I soon learned to actually be a nice little boy (well—mostly), and when I turned fourteen, my loving mother Amanda wanted me back. I said she was wonderful, didn’t I? So I moved back in with her. Alan was still around, but we didn’t see all that much of him and she was now employed as a bookbinder with a local print shop. Alan was a regular, and we became better acquainted, but he did his homebrewing at very infrequent intervals at his own mother’s home in north Everett.
My goal in life at this point was to escape Everett, and make a good home for my beloved mother. While rummaging through her stuff (I was 15 by then and that is what 15-year-olds actually do), I discovered a horror: my adoption papers. I was shocked, since she had never mentioned that. I couldn’t take it. I left the house and walked over to a nearby park, sat under a tree and cried my eyes out for about two hours. Why? Because I thought that I would lose my wonderful (adopted) mother. I loved her so much. She was so great and had done so much for me with no help from society. I’ve never had a desire to meet my birth parents, even years later, after I learned their names.
I quit high school right at the start, so I could go to work and help this wonderful woman manage. When Pearl Harbor was attacked, I was energized. That was a war I didn’t want to miss for any reason. I joined the Marines at seventeen (1943). I rejoiced at being able to escape from Everett, but I did miss my mother.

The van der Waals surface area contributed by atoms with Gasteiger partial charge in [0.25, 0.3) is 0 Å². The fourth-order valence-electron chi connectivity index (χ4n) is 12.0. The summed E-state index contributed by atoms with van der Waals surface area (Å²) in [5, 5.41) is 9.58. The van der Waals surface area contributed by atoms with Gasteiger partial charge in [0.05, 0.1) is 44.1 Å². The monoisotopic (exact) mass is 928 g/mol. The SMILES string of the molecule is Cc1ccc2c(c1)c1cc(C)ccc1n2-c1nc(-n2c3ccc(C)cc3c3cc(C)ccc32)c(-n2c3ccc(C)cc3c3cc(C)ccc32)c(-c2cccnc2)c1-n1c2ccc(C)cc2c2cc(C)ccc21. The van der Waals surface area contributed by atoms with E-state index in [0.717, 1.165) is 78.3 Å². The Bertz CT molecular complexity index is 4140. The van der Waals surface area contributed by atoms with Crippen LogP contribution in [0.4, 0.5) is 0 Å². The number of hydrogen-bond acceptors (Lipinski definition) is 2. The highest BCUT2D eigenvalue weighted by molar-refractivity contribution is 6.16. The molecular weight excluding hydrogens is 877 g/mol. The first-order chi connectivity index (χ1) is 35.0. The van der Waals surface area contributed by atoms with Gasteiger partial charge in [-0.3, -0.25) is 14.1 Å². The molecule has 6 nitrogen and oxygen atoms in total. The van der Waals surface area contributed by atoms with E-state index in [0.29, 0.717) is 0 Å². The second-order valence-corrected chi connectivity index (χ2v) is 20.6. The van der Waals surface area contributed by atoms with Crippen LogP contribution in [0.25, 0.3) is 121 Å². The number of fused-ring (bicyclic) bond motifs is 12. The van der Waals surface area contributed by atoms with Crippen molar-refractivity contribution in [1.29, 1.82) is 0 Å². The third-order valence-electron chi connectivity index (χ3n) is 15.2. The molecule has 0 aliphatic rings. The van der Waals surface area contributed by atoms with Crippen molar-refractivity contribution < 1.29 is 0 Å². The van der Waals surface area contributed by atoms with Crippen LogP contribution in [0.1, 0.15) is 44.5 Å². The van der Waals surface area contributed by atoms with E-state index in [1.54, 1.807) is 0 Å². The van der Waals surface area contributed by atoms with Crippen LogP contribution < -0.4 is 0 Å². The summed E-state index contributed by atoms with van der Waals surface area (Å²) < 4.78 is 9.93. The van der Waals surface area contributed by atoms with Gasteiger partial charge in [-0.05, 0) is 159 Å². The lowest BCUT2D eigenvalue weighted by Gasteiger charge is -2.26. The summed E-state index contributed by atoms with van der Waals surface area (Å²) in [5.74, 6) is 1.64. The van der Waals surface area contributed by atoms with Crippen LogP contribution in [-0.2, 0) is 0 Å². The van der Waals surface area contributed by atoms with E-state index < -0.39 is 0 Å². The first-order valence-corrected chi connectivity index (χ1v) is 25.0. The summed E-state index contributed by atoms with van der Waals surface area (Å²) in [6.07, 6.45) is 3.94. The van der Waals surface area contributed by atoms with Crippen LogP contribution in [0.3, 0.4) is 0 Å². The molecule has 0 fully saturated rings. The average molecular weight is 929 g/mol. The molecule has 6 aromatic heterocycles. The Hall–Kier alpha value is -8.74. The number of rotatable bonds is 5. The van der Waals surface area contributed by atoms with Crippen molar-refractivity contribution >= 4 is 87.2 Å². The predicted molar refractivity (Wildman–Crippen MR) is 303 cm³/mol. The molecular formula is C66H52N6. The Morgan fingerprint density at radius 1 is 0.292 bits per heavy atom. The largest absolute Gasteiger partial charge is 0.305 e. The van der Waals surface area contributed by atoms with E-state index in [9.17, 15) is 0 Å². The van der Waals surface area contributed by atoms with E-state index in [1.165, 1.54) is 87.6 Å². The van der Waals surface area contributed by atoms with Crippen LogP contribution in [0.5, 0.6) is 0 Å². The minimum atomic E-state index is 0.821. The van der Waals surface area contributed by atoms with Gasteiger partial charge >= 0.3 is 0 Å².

After the war (1946), I returned to Everett, and three years later (1949) they finally got married. Alan’s homebrew remained the vile-tasting stuff it had always been, but he furnished it to myself and my friends as we wound our way through college (not easy if one hadn’t gone to high school) after the war. By then it cost him two cents the quart, but we didn’t care. Booze was booze. We were college men, and we drank for effect. His 7 percent stuff was potent, and that’s what we were after.
I did learn better than to brew such nonsense, and in time I found that one didn’t have to make Prohibition-style homebrew to brew good beer at home. My father’s homebrew did indeed teach me about beer—and what not to drink.
Fred Eckhardt lives, write, and drinks far too much good booze, in Portland OR. He did have a small part in changing how homebrew can be made to high standards.